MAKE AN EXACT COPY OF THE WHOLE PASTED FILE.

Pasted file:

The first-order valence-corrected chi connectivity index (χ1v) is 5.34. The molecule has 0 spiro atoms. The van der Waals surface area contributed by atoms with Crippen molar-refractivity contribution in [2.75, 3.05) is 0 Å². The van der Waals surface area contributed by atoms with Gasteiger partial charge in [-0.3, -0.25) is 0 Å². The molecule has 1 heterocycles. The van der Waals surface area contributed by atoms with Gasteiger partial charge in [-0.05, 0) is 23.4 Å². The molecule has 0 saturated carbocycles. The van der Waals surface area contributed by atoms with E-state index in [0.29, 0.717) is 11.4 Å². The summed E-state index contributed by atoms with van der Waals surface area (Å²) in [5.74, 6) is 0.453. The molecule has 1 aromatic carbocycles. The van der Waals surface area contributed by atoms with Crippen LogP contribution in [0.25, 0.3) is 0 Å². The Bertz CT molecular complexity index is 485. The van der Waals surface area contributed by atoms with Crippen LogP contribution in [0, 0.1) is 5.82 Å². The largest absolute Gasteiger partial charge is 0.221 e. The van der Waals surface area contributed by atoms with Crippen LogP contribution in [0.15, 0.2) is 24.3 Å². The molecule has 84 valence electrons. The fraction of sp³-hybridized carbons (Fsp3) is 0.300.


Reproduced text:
The first-order valence-corrected chi connectivity index (χ1v) is 5.34. The molecule has 0 spiro atoms. The van der Waals surface area contributed by atoms with Crippen molar-refractivity contribution in [2.75, 3.05) is 0 Å². The van der Waals surface area contributed by atoms with Gasteiger partial charge in [-0.3, -0.25) is 0 Å². The molecule has 1 heterocycles. The van der Waals surface area contributed by atoms with Gasteiger partial charge in [-0.05, 0) is 23.4 Å². The molecule has 0 saturated carbocycles. The van der Waals surface area contributed by atoms with E-state index in [0.29, 0.717) is 11.4 Å². The summed E-state index contributed by atoms with van der Waals surface area (Å²) in [5.74, 6) is 0.453. The molecule has 1 aromatic carbocycles. The van der Waals surface area contributed by atoms with Crippen LogP contribution in [0.25, 0.3) is 0 Å². The Bertz CT molecular complexity index is 485. The van der Waals surface area contributed by atoms with Crippen LogP contribution in [0, 0.1) is 5.82 Å². The largest absolute Gasteiger partial charge is 0.221 e. The van der Waals surface area contributed by atoms with Crippen LogP contribution in [0.15, 0.2) is 24.3 Å². The molecule has 84 valence electrons. The fraction of sp³-hybridized carbons (Fsp3) is 0.300.